Hans Selye was one of the pioneers of stress research. His observation in 1956 was that “stress is not necessarily something bad – it all depends on how you take it. The stress of exhilarating, creative successful work is beneficial, while that of failure, humiliation or infection is detrimental.” According to Selye that the biochemical impacts of stress would be felt irrespective of whether the circumstances were positive or negative.
Universally accepted definition of stress is that stress is a condition or feeling experienced when a person comprehends that “demands exceed the personal and social resources the individual is able to mobilize.” In a nutshell, it’s what we experience when we assume that we’ve lost control of incidents.
In our life time, we come across stress, some in high levels, and some in low. It is the consequence of enforcing excessive expectations or desire on ourselves, creating images of ourselves and trying to live up to the image that has been created by others. When we try to balance the real image of ourselves and created one, our mind tries to match the created image with the real situation.
Stress can be deteriorated when we give importance to the expectations of others, and being human we always are bothered about what others think of us – even though we tell ourselves that we do not. We try to alter ourselves so that we can be acknowledged by all, regardless of whether or not they care.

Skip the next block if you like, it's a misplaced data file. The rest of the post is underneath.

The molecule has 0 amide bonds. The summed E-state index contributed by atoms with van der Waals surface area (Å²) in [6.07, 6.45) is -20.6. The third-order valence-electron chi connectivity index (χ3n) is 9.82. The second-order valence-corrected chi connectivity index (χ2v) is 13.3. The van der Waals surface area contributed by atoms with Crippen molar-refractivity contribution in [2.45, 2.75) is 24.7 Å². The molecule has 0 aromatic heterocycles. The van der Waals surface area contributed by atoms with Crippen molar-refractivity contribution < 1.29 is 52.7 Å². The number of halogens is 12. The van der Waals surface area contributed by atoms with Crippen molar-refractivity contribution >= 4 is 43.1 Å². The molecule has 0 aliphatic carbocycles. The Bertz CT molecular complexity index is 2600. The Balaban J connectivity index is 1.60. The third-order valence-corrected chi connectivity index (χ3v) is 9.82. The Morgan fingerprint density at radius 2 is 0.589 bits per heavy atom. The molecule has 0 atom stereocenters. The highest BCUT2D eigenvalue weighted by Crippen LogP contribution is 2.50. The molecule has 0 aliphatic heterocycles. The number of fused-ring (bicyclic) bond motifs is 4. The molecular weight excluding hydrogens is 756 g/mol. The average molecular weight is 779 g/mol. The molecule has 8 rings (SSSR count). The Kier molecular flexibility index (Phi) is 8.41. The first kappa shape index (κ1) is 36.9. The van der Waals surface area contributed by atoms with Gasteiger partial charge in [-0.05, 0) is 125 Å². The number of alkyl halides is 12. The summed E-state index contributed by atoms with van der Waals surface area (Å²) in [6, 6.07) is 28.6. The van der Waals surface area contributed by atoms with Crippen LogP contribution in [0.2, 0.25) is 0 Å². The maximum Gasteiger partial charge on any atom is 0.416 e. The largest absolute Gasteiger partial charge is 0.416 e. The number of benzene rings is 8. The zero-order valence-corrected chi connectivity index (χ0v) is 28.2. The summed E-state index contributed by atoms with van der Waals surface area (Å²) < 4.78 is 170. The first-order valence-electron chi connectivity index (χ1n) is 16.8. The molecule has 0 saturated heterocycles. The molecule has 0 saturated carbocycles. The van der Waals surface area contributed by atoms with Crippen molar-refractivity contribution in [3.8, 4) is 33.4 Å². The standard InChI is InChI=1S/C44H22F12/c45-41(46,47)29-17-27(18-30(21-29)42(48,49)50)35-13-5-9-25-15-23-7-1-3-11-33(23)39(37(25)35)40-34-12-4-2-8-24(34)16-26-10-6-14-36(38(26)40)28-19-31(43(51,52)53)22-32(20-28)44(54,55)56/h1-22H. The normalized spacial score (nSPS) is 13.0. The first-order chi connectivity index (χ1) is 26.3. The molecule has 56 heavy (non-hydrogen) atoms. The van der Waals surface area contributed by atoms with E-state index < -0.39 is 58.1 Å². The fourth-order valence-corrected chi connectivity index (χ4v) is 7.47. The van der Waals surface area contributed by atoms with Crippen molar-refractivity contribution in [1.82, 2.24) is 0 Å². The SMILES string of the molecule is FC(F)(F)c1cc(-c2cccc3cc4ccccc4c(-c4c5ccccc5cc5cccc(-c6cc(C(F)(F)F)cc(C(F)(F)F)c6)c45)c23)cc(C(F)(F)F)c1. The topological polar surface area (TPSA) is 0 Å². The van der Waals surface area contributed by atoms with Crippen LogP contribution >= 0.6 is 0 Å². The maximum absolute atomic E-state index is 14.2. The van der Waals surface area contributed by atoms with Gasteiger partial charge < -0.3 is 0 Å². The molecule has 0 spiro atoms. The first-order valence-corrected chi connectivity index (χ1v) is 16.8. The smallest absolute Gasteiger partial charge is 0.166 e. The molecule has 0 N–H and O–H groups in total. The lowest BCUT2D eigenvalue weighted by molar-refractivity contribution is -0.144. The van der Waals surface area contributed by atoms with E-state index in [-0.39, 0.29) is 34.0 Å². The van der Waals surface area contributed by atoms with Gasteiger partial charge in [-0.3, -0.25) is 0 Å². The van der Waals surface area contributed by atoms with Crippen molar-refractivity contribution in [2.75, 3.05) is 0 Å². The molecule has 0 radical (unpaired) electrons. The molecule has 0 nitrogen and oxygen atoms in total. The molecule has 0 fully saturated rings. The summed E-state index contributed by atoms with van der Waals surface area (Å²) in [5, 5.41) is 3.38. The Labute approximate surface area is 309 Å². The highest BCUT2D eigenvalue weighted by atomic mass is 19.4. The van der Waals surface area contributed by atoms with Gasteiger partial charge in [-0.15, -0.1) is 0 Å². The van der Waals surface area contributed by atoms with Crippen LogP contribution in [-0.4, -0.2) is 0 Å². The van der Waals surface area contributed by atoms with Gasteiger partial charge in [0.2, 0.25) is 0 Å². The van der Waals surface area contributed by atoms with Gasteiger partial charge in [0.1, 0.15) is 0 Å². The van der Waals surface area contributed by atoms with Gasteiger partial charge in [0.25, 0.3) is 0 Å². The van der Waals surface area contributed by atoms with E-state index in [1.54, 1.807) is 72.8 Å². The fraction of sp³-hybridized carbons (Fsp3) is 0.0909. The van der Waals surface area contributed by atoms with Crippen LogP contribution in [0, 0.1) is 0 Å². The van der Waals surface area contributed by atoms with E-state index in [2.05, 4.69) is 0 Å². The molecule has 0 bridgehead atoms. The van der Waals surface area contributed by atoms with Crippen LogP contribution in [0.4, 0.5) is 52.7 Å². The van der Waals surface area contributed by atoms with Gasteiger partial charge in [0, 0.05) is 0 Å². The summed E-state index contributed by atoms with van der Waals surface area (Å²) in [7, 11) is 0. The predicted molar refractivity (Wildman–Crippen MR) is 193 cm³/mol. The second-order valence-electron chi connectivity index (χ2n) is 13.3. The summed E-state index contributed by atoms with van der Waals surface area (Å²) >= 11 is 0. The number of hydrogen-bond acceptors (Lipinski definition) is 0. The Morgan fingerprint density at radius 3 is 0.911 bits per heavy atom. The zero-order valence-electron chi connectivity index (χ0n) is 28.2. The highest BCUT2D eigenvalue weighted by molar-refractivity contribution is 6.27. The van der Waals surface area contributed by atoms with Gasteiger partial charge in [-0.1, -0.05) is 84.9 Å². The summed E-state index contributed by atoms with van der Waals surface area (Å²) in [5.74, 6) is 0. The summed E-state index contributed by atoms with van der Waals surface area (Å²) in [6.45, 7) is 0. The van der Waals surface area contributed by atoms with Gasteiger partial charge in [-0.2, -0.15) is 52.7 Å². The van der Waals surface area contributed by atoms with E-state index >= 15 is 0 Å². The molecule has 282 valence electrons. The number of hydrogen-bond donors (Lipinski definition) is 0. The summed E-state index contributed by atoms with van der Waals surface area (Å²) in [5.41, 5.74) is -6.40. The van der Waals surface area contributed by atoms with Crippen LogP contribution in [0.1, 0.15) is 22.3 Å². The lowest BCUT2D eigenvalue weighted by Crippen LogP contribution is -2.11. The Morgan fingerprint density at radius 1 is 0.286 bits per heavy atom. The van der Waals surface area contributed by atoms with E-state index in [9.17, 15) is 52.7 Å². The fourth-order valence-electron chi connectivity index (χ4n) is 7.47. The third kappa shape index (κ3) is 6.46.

Negative notions about our self image also stimulate the stress. We memorize everything that we have faced in our life, but more so the disappointing ones. We revive those negative flashes over and over again in our minds, damaging our self esteem.
The primary lesson would be that incidents of past can not be altered, or wiped away. Only we can take lessons from the past and learn not to repeat it. What we encounter in the past is passed away, and we must proceed in and learn to live for the moment.
Stress management is the call for of the hour. Nevertheless we tried hard to overcome a stress situation; life seems to discover new ways of stressing us out and plaguing us with anxiety attacks. Though suffer a lot from anxiety, mind-body exhaustion or our mistakes but we avoid analyzing the causes or conditions triggered by those. In such worrying moments we frequently forget that stressors, if not avoidable, are quite controllable and treatable.